Intertestamental period

From Wikipedia, the free encyclopedia
Jump to navigation Jump to search

The intertestamental period (Protestant) or deuterocanonical period (Catholic, Orthodox) is a term for the period of time between the events of the protocanonical books and the New Testament. Traditionally, it is considered to cover roughly four hundred years, spanning the ministry of Malachi (c. 420 BC) to the appearance of John the Baptist in the early 1st century AD. It is roughly contiguous with the Second Temple period (516 BC-70 AD).

It is known by some members of the Protestant community as the "400 Silent Years" because it was a span where no new prophets were raised and God revealed nothing new to his people.[1] Many of the deuterocanonical books, accepted as scripture by Roman Catholicism and Eastern Orthodoxy, were written during this time. This is also the time when many pseudepigraphal works were produced. An understanding of the events of the intertestamental period provides context for the New Testament.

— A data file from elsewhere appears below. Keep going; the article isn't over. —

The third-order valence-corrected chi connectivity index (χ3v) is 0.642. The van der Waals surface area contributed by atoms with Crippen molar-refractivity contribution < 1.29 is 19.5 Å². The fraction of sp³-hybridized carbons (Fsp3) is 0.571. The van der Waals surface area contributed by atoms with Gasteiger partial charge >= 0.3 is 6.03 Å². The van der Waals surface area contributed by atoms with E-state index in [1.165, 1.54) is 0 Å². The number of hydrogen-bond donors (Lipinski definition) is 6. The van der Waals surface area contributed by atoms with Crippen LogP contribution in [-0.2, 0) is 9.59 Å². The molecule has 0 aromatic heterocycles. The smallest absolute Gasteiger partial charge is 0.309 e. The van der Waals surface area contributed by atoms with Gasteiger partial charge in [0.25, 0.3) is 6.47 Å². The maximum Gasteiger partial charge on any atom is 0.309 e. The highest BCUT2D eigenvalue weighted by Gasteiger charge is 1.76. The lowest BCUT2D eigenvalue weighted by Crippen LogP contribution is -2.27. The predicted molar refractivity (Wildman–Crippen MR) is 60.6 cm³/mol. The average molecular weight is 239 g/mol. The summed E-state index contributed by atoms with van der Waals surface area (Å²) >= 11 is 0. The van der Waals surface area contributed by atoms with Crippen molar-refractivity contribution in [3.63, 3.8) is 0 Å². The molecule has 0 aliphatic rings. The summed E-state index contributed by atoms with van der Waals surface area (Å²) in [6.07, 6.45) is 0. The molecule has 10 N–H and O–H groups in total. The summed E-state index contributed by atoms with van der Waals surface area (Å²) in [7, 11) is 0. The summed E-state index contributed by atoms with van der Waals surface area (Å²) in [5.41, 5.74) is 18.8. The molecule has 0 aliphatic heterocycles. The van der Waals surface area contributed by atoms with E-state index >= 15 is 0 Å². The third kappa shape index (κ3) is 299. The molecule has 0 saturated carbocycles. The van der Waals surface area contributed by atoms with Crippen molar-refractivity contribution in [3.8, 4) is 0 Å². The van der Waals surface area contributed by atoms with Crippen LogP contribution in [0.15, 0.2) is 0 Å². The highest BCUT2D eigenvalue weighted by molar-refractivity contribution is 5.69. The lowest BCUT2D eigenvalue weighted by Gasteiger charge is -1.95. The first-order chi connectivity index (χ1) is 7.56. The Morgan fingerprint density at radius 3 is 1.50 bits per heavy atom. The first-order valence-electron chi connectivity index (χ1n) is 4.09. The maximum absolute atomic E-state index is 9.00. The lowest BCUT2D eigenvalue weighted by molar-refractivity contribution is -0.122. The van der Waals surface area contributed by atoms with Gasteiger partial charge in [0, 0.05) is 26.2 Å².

Significant events[edit]

See also[edit]

References[edit]

  1. ^ Lambert, Lance. "400 Silent Years: Anything but Silent". Archived from the original on February 22, 2014. Retrieved 2012-09-21.
  2. ^ a b Brown, S. Kent; Holzapfel, Richard Neitzel (December 2014). "The Lost 500 Years: From Malachi to John the Baptist". Ensign: 56–60.

Further reading[edit]

  • The International Standard Bible Encyclopedia, Vol 1, Page 457 "Literary Activity"
  • Pfeiffer, Charles F. Between the Testaments. Grand Rapids, Mich.: Baker Book House, 1959. 132 p.
  • Carroll, Benajah Harvey. Between the Testaments (PDF) (PDF). Woodstock, VA: Grace Baptist Church. p. 9. Archived from the original (PDF) on August 7, 2015.